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Everyone has been hearing in the news about how we are in a really dry year, with our driest autumn since the 1902 Federation drought. We are hearing about lambs surviving on onions or being culled, cattle being fed watermelon and farmers resorting to orange peel as feed due to the drought. Insufficient rainfall also contributes to the problem of soil salinity which negatively influences plant productivity. So how can we better prepare ourselves so that dry and saline conditions are less limiting for future plant productivity?
There are a range of biotechnological strategies that can be used to help us to improve crop performance. We can use these technologies to change the genetics of our crop plants so that the plants are better adapted to dry and saline growing environments.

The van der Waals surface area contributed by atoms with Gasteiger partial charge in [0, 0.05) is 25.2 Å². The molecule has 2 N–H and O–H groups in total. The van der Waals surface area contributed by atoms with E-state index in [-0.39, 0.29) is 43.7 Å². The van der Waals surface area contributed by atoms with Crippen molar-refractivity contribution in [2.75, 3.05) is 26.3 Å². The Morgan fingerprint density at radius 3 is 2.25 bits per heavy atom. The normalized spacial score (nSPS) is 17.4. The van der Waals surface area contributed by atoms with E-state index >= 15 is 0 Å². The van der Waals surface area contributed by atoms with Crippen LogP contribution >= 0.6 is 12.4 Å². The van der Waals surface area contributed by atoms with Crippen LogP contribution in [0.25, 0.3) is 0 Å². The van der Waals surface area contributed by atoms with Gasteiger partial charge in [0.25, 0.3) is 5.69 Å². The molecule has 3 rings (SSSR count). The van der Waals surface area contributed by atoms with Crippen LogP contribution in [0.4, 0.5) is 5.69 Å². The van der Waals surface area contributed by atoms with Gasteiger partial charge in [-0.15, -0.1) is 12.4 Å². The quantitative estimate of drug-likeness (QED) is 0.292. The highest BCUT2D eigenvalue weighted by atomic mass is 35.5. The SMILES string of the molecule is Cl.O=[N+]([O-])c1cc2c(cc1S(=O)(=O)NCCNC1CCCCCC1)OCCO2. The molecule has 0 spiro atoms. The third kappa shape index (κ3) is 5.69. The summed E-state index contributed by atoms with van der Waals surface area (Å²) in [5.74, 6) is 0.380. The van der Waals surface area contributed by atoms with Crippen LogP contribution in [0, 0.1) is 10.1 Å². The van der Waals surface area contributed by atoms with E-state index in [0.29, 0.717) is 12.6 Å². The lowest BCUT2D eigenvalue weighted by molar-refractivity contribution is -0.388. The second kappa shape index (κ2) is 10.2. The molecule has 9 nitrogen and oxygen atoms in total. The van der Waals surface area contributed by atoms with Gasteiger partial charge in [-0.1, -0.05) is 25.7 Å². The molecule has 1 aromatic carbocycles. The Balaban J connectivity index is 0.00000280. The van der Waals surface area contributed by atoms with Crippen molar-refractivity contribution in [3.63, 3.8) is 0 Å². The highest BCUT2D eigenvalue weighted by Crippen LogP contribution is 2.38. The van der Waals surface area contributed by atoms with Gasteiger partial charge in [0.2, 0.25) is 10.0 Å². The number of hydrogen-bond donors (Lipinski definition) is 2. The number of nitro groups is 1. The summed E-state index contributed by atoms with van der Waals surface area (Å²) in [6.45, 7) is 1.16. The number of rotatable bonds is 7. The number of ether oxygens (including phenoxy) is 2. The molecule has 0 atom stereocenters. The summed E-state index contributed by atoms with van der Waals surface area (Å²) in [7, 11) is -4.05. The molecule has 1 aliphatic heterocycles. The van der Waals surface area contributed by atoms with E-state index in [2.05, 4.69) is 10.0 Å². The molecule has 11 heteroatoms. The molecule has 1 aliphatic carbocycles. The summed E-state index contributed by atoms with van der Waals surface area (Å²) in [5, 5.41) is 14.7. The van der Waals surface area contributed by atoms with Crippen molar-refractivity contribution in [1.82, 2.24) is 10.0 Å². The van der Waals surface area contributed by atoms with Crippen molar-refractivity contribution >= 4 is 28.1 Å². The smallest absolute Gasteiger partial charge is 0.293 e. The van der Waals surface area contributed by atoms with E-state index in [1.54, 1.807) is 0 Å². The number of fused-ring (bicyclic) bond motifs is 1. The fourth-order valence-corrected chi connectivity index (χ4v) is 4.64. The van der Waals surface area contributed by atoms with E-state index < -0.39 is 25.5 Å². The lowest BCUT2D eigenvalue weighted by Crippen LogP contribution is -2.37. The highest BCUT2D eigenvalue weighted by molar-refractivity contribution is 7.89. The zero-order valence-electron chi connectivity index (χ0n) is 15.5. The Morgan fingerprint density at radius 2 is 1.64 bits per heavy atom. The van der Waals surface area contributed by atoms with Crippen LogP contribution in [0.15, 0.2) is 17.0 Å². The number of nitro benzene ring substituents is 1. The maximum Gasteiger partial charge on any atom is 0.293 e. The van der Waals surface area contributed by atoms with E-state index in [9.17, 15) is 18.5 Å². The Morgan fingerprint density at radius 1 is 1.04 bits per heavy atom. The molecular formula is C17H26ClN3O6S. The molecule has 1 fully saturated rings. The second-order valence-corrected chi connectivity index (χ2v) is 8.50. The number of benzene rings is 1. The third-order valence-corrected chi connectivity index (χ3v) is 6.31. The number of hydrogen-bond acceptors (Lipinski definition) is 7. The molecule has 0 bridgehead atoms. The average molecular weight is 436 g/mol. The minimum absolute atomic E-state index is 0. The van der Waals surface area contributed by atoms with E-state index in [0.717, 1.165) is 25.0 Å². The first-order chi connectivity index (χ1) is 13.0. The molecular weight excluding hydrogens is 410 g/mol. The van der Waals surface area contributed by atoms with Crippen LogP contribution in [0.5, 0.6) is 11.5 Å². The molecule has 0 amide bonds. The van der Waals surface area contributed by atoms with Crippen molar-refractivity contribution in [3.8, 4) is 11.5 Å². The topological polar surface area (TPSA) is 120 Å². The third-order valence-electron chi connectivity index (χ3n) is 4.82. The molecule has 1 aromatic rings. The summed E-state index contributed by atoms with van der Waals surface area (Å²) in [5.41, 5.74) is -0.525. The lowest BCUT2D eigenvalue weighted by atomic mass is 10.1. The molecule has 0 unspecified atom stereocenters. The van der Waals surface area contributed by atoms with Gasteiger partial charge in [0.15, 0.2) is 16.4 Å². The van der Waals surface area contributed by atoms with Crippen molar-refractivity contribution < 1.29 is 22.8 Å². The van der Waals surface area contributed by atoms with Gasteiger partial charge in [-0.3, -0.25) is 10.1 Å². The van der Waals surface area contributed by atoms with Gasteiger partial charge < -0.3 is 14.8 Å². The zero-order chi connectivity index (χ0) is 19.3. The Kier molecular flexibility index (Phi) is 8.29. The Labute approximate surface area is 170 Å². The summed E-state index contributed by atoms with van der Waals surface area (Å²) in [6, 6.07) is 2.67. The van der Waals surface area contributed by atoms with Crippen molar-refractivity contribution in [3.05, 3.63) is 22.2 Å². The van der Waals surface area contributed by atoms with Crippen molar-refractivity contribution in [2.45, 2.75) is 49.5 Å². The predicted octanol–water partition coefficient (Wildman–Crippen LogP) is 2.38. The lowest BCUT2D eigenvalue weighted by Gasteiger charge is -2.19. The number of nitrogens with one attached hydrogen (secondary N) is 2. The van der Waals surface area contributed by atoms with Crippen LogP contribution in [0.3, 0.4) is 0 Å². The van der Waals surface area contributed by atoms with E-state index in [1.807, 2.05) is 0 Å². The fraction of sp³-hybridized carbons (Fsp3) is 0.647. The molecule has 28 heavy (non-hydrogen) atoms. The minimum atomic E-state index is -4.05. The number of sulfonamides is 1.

Dr Caitlin Byrt of University of Adelaide and her team recently discovered a novel feature of plant water channels that influences salt transport. They are studying the relationship between this mechanism and crop drought and salt tolerance towards engineering crops that are better adapted to dry and saline conditions to try and help secure future crop productivity.
Presented by Dr Caitlyn Byrt on behalf of Tall Poppy Campaign, Australian Institute of Policy & Science
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Flinders @ Tonsley - Level 2, Seminar Space 2.46 (Under MAB - via Gate 1 Flinders Uni if entry via South Road or Gate 8 then left of Central Forest if entry via Alawoona Avenue) Tonsley Innovation District (former Mitsubishi site) 1284 South Road TONSLEY, SA 5042